What happens at the ends of the electromagnetic spectrum? Do the wavelengths continue to get shorter and longer or is there some ultimate limit?
Asked by: Jim Clark
The electromagnetic spectrum has no theoretical limit at either end. You can
create as long a wavelength (ie. as low a frequency) as you want simply be moving an electric charge back and forth in as long a period of time as you choose. Given the
proportionality of energy and frequency, long wavelengths such as this represent very low energies.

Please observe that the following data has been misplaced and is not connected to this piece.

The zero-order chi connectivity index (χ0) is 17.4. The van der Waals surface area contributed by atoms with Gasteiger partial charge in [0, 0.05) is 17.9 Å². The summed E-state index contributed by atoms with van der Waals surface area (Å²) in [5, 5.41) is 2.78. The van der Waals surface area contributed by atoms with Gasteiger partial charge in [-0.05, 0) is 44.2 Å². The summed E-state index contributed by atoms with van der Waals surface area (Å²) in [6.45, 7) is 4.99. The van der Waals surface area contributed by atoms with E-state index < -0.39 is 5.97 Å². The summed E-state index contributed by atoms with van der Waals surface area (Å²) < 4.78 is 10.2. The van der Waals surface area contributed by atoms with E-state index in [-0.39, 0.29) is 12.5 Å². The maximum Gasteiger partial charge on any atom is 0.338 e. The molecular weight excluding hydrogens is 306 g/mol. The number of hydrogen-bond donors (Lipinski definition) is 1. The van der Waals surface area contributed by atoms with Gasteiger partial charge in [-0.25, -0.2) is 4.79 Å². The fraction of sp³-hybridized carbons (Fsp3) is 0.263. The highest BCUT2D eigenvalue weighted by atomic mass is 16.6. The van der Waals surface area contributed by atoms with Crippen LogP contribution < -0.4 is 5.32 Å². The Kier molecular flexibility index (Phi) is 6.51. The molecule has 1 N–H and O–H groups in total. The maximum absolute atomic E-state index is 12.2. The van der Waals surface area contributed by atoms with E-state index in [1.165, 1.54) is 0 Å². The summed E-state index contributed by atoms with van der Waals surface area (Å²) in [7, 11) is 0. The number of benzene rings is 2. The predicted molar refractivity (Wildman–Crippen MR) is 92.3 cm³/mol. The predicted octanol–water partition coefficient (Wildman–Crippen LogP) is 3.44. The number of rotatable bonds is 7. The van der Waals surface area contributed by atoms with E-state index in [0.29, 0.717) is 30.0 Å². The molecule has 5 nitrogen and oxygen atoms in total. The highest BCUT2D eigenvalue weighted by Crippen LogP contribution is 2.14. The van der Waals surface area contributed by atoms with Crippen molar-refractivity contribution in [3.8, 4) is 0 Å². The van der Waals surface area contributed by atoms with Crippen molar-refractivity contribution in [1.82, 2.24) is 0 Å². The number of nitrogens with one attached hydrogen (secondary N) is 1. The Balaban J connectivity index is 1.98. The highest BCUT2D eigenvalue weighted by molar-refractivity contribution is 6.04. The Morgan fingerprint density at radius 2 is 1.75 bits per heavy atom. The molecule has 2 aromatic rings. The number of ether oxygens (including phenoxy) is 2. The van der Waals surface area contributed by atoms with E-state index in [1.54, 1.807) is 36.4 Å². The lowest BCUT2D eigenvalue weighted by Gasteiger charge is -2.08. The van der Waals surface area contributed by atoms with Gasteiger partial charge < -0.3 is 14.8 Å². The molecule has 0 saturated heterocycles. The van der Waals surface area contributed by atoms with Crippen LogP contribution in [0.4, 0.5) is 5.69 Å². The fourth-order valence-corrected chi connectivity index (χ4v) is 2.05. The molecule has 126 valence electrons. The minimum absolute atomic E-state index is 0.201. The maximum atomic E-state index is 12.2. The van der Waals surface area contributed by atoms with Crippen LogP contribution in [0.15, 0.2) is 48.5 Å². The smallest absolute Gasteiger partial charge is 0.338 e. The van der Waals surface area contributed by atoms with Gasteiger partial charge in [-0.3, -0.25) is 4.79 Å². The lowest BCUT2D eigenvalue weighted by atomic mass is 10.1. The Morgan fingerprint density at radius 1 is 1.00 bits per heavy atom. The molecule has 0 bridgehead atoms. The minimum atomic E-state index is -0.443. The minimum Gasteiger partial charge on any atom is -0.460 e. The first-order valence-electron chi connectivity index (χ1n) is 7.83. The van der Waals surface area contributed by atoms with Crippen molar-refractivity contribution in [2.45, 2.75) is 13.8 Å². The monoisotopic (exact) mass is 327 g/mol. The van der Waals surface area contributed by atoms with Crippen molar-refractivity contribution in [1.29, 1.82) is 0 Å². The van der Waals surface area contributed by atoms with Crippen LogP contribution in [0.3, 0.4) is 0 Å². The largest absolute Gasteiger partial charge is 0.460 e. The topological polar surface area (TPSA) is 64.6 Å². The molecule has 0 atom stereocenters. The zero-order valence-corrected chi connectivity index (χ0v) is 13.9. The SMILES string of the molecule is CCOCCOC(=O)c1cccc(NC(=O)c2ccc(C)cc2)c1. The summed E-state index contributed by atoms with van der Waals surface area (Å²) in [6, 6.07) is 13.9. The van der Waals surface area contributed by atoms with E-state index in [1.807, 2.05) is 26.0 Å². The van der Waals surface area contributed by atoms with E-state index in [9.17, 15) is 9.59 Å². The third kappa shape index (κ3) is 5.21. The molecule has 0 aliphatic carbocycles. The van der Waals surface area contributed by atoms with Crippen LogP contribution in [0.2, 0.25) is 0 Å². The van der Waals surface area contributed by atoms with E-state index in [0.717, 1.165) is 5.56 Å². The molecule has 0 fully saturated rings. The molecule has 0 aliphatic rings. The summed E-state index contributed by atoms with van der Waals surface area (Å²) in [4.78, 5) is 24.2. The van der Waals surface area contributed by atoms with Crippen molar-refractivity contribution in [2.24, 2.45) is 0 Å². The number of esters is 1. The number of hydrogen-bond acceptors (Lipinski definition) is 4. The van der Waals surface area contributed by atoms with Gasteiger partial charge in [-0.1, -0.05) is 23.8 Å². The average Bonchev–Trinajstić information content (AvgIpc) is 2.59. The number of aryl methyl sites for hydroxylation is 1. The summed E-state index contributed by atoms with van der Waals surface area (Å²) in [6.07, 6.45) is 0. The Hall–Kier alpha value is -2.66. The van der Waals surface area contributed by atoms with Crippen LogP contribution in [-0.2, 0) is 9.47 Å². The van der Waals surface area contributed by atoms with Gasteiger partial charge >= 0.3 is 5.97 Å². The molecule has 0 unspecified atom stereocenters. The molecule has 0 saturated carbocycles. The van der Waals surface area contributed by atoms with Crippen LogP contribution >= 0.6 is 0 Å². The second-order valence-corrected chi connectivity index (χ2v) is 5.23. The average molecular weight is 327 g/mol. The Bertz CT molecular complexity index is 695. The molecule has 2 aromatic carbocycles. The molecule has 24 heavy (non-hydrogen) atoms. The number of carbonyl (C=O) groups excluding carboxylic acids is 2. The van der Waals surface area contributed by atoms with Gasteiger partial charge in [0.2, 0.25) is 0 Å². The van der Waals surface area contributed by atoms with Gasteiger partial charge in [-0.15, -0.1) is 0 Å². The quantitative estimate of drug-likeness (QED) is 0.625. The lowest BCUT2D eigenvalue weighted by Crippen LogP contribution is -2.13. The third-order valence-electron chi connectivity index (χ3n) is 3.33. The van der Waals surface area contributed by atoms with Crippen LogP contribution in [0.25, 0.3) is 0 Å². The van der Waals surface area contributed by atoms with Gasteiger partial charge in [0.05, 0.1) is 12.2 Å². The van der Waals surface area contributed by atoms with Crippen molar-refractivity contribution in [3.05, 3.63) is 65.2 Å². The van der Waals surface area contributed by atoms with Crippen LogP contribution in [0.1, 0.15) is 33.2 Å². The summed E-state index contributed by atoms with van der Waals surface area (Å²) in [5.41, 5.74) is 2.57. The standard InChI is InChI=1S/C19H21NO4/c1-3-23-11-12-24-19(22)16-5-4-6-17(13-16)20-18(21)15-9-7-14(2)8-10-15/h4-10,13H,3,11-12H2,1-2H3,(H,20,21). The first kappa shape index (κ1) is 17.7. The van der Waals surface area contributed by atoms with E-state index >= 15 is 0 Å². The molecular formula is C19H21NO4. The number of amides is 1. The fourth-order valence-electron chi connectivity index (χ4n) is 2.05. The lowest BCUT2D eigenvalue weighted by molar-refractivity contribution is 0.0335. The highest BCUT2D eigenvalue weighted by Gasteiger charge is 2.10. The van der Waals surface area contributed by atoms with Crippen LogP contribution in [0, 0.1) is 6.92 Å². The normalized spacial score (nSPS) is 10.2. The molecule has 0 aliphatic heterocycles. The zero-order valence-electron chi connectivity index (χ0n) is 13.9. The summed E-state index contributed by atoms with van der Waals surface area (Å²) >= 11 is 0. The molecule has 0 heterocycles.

At the other end of the spectrum, it takes higher energies to create higher frequencies (shorter wavelengths). That means you are limited only by the energy available.
If all the mass/energy in the Universe is considered a 'limit', then that would be
the only real theoretical limit to the maximum frequency attainable.
Answered by: Paul Walorski, B.A. Physics, Part-time Physics Instructor
'After a certain high level of technical skill is achieved, science and art tend to coalesce in esthetics, plasticity, and form. The greatest scientists are always artists as well.'